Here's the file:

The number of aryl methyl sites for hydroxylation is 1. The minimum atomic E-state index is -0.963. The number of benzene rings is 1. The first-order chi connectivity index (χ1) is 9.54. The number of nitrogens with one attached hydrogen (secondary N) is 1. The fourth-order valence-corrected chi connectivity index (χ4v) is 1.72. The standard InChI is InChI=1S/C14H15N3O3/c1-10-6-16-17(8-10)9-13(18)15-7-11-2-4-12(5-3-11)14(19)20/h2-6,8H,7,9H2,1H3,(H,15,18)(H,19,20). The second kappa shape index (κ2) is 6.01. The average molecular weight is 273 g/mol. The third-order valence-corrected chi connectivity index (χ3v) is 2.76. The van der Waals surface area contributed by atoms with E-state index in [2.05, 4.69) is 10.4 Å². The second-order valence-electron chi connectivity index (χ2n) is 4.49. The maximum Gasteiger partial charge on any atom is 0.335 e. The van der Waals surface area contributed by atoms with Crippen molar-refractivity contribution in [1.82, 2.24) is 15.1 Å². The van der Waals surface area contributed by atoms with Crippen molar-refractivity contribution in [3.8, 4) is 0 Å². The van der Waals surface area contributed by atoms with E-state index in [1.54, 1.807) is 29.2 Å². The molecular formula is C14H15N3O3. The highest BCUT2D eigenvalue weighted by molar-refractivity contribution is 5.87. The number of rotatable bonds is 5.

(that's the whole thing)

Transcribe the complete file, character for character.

The number of aryl methyl sites for hydroxylation is 1. The minimum atomic E-state index is -0.963. The number of benzene rings is 1. The first-order chi connectivity index (χ1) is 9.54. The number of nitrogens with one attached hydrogen (secondary N) is 1. The fourth-order valence-corrected chi connectivity index (χ4v) is 1.72. The standard InChI is InChI=1S/C14H15N3O3/c1-10-6-16-17(8-10)9-13(18)15-7-11-2-4-12(5-3-11)14(19)20/h2-6,8H,7,9H2,1H3,(H,15,18)(H,19,20). The second kappa shape index (κ2) is 6.01. The average molecular weight is 273 g/mol. The third-order valence-corrected chi connectivity index (χ3v) is 2.76. The van der Waals surface area contributed by atoms with E-state index in [2.05, 4.69) is 10.4 Å². The second-order valence-electron chi connectivity index (χ2n) is 4.49. The maximum Gasteiger partial charge on any atom is 0.335 e. The van der Waals surface area contributed by atoms with Crippen molar-refractivity contribution in [1.82, 2.24) is 15.1 Å². The van der Waals surface area contributed by atoms with Crippen molar-refractivity contribution in [3.8, 4) is 0 Å². The van der Waals surface area contributed by atoms with E-state index in [1.54, 1.807) is 29.2 Å². The molecular formula is C14H15N3O3. The highest BCUT2D eigenvalue weighted by molar-refractivity contribution is 5.87. The number of rotatable bonds is 5.